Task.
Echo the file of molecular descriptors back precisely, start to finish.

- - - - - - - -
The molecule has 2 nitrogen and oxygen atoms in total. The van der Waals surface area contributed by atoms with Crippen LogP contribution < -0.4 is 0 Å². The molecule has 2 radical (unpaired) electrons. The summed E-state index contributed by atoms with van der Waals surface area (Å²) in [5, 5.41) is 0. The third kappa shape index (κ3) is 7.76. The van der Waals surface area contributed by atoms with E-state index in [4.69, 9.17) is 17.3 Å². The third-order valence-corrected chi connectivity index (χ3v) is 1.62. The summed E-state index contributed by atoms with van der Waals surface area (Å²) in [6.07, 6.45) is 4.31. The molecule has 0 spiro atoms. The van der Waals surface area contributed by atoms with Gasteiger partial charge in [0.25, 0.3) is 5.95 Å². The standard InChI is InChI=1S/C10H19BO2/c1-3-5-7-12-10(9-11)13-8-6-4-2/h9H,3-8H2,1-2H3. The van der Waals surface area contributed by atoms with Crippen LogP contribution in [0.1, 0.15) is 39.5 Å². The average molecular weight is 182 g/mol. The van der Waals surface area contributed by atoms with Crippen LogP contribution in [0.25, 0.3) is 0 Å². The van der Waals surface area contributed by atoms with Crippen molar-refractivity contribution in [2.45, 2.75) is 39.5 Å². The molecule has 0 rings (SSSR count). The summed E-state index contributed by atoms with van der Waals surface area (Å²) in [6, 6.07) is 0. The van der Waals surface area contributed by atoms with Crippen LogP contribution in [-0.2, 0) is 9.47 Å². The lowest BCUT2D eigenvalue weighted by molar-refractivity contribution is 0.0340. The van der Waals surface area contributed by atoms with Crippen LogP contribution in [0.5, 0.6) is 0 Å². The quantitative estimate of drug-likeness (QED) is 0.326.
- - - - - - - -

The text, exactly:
The molecule has 2 nitrogen and oxygen atoms in total. The van der Waals surface area contributed by atoms with Crippen LogP contribution < -0.4 is 0 Å². The molecule has 2 radical (unpaired) electrons. The summed E-state index contributed by atoms with van der Waals surface area (Å²) in [5, 5.41) is 0. The third kappa shape index (κ3) is 7.76. The van der Waals surface area contributed by atoms with E-state index in [4.69, 9.17) is 17.3 Å². The third-order valence-corrected chi connectivity index (χ3v) is 1.62. The summed E-state index contributed by atoms with van der Waals surface area (Å²) in [6.07, 6.45) is 4.31. The molecule has 0 spiro atoms. The van der Waals surface area contributed by atoms with Gasteiger partial charge in [0.25, 0.3) is 5.95 Å². The standard InChI is InChI=1S/C10H19BO2/c1-3-5-7-12-10(9-11)13-8-6-4-2/h9H,3-8H2,1-2H3. The van der Waals surface area contributed by atoms with Crippen LogP contribution in [0.1, 0.15) is 39.5 Å². The average molecular weight is 182 g/mol. The van der Waals surface area contributed by atoms with Crippen LogP contribution in [0.25, 0.3) is 0 Å². The van der Waals surface area contributed by atoms with Crippen molar-refractivity contribution in [2.45, 2.75) is 39.5 Å². The molecule has 0 rings (SSSR count). The summed E-state index contributed by atoms with van der Waals surface area (Å²) in [6, 6.07) is 0. The van der Waals surface area contributed by atoms with Crippen LogP contribution in [-0.2, 0) is 9.47 Å². The lowest BCUT2D eigenvalue weighted by molar-refractivity contribution is 0.0340. The van der Waals surface area contributed by atoms with Crippen LogP contribution in [0.5, 0.6) is 0 Å². The quantitative estimate of drug-likeness (QED) is 0.326.